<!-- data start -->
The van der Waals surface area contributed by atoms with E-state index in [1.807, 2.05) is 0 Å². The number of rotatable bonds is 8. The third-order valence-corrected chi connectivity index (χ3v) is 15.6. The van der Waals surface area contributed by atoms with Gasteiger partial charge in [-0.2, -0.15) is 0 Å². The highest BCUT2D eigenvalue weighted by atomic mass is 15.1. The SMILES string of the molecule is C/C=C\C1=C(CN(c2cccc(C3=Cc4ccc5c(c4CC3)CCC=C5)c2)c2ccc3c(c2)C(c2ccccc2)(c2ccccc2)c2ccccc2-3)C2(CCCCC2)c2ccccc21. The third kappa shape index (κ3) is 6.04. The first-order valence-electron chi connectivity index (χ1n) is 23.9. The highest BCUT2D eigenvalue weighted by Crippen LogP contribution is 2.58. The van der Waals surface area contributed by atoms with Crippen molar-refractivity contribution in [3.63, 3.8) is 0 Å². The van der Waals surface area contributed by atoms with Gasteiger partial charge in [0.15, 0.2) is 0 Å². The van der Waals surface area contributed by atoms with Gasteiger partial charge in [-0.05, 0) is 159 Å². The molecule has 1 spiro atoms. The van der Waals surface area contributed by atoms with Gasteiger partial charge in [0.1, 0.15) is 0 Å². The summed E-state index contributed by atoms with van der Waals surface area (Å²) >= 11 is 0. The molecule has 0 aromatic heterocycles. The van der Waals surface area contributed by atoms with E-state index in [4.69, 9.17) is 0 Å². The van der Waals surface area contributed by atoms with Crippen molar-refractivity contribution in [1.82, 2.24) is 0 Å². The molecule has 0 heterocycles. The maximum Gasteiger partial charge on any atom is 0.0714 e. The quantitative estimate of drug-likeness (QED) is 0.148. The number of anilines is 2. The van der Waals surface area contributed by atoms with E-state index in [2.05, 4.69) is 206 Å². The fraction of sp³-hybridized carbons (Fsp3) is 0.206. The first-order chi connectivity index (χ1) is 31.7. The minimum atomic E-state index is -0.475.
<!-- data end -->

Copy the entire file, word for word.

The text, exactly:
The van der Waals surface area contributed by atoms with E-state index in [1.807, 2.05) is 0 Å². The number of rotatable bonds is 8. The third-order valence-corrected chi connectivity index (χ3v) is 15.6. The van der Waals surface area contributed by atoms with Gasteiger partial charge in [-0.2, -0.15) is 0 Å². The highest BCUT2D eigenvalue weighted by atomic mass is 15.1. The SMILES string of the molecule is C/C=C\C1=C(CN(c2cccc(C3=Cc4ccc5c(c4CC3)CCC=C5)c2)c2ccc3c(c2)C(c2ccccc2)(c2ccccc2)c2ccccc2-3)C2(CCCCC2)c2ccccc21. The third kappa shape index (κ3) is 6.04. The first-order valence-electron chi connectivity index (χ1n) is 23.9. The highest BCUT2D eigenvalue weighted by Crippen LogP contribution is 2.58. The van der Waals surface area contributed by atoms with Crippen molar-refractivity contribution in [3.63, 3.8) is 0 Å². The van der Waals surface area contributed by atoms with Gasteiger partial charge in [0.15, 0.2) is 0 Å². The van der Waals surface area contributed by atoms with Gasteiger partial charge in [-0.05, 0) is 159 Å². The molecule has 1 spiro atoms. The van der Waals surface area contributed by atoms with Gasteiger partial charge in [0.1, 0.15) is 0 Å². The summed E-state index contributed by atoms with van der Waals surface area (Å²) >= 11 is 0. The molecule has 0 aromatic heterocycles. The van der Waals surface area contributed by atoms with E-state index in [4.69, 9.17) is 0 Å². The van der Waals surface area contributed by atoms with Crippen molar-refractivity contribution in [1.82, 2.24) is 0 Å². The molecule has 0 heterocycles. The maximum Gasteiger partial charge on any atom is 0.0714 e. The quantitative estimate of drug-likeness (QED) is 0.148. The number of anilines is 2. The van der Waals surface area contributed by atoms with E-state index in [2.05, 4.69) is 206 Å². The fraction of sp³-hybridized carbons (Fsp3) is 0.206. The first-order chi connectivity index (χ1) is 31.7. The minimum atomic E-state index is -0.475.